Rakuten Mobile reports losses, increases capex estimate

Rakuten Mobile reported that 2.5 million people have applied for its offer of one year of free mobile service. The company has extended this offer to up to 3 million people, but it seems to be having a hard time finding that many takers.

In its fourth quarter earnings released yesterday, Rakuten Mobile reported that its losses rose, reaching $686 million (¥72.5 billion) and annualizing at $2.76 billion (¥290 billion).

The company launched its 4G mobile service in April 2020, followed by 5G service in September 2020.

Rakuten Mobile has accelerated its network build by five years and says it will serve 96% of the population of Japan by mid-summer. It currently has about 11,000 base stations online, and by mid-summer it aims to have 27,000 base stations. 

The accelerated build-out is taking a lot of cash, obviously.

Mobile capex hit $920 million (¥96.6 billion) in the fourth quarter, from $765 million (¥80.3 billion) in the third quarter.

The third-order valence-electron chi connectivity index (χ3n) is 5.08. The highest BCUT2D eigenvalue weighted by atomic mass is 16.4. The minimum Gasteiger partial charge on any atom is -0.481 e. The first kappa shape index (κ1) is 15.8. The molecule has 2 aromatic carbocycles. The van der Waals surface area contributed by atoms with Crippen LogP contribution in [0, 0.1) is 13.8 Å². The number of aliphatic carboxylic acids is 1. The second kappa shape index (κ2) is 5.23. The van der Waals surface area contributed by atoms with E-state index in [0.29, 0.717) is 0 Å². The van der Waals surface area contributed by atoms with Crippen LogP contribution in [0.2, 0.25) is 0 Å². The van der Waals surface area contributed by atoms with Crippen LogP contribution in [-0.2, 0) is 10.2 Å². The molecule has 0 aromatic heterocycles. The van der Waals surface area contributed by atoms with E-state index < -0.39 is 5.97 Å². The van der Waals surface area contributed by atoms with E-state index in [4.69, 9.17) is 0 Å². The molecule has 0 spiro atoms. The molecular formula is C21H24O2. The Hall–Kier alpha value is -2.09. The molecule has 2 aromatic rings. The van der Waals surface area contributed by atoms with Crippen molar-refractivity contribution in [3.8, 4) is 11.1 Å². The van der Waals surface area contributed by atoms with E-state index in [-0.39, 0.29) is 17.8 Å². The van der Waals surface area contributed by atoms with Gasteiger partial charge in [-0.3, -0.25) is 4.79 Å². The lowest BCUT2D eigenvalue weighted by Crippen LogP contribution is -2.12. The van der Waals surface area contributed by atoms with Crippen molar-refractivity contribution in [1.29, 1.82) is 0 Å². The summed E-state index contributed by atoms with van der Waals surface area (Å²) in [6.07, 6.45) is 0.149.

Rakuten has been saying recently that its capex budget for its greenfield wireless network is $7.7 billion. But on its earnings, it said it was increasing the capex for its 4G network from $5.72 billion (¥600 billion) by 30%-40%. This is in addition to the $1.91 billion (¥200 billion) for the 5G network.

In its earnings announcement, the company said, “With the expansion of the Rakuten network area and an increase in subscribers, costs related to base station construction and domestic roaming outside the Rakuten network area have also increased.”

“Losses are likely to rise further therefore, as subscriber-driven costs increase and the network scales,” wrote the analysts at New Street Research.

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Speaking to reporters recently, Rakuten Mobile CTO Tareq Amin said, “Of course we’re spending. We could have taken a conservative approach and taken eight years, but we’re taking two years. We are front-loading all of our capital.”

In response to criticisms of its business model, the company has also begun a new communications tactic. It’s saying that wireless service is quickly becoming a commodity with low margins. However, Rakuten Mobile serves the much larger e-commerce business of Rakuten – where the real money comes from. And this is something that the other mobile carriers in Japan don’t have.